The more we hear “pay for success” the more it will help SIBs and the other models also discussed here, improve services in society and save government money overall – a welcome requirement in a world where funds are scarce and taxes too high.
These are the three words that you’ll hear much more often in the human services world this year as governments look for new and creative ways to fund successful programs. You’ve most likely already heard these words in the context of “social impact bonds,” which both my Governing colleague J.B. Wogan and I have written about in the last year or so.
But there are more pay for success (PFS) models than just SIBs. Currently I’m working on a paper for the Annie E. Casey Foundation on other forms of PFS programs. In fact, PFS in general is a concept that has been around for nearly a decade–Maryland started experimenting with a PFS model known as “opportunity compacts” back in the mid-2000s.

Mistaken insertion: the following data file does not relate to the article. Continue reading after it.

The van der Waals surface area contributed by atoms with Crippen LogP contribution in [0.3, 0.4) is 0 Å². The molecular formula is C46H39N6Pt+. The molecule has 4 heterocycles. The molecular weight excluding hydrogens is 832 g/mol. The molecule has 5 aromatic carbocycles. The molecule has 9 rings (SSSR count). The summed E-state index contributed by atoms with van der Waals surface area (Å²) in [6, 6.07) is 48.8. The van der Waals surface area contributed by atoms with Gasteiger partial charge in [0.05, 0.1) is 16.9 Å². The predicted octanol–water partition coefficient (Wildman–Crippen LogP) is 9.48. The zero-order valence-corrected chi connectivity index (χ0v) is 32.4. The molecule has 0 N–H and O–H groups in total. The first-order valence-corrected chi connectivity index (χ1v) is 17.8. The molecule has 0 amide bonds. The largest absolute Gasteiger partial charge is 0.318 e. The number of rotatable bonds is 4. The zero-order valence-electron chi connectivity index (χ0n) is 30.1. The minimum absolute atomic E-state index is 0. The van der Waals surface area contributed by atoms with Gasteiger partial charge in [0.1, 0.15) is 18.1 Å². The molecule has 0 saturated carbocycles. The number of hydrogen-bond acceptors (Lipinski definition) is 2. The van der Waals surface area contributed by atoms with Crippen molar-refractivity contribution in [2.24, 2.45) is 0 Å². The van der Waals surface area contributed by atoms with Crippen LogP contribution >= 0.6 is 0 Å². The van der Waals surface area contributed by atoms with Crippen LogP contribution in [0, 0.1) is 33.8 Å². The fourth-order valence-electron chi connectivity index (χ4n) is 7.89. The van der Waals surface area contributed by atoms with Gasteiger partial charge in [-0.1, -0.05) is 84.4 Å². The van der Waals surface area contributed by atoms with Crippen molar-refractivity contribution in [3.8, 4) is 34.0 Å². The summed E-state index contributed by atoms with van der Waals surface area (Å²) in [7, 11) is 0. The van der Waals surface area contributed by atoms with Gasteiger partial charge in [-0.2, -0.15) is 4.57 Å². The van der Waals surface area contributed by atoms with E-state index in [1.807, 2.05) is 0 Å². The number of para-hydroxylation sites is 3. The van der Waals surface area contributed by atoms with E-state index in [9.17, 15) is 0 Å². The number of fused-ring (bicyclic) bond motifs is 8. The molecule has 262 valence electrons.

All PFS models have two things in common: They involve a third party intermediary who brokers a deal involving upfront investment in some preventative program or another. And they involve closely monitoring and measuring program performance to assess whether the upfront investment is actually achieving hoped-for down-the-road savings.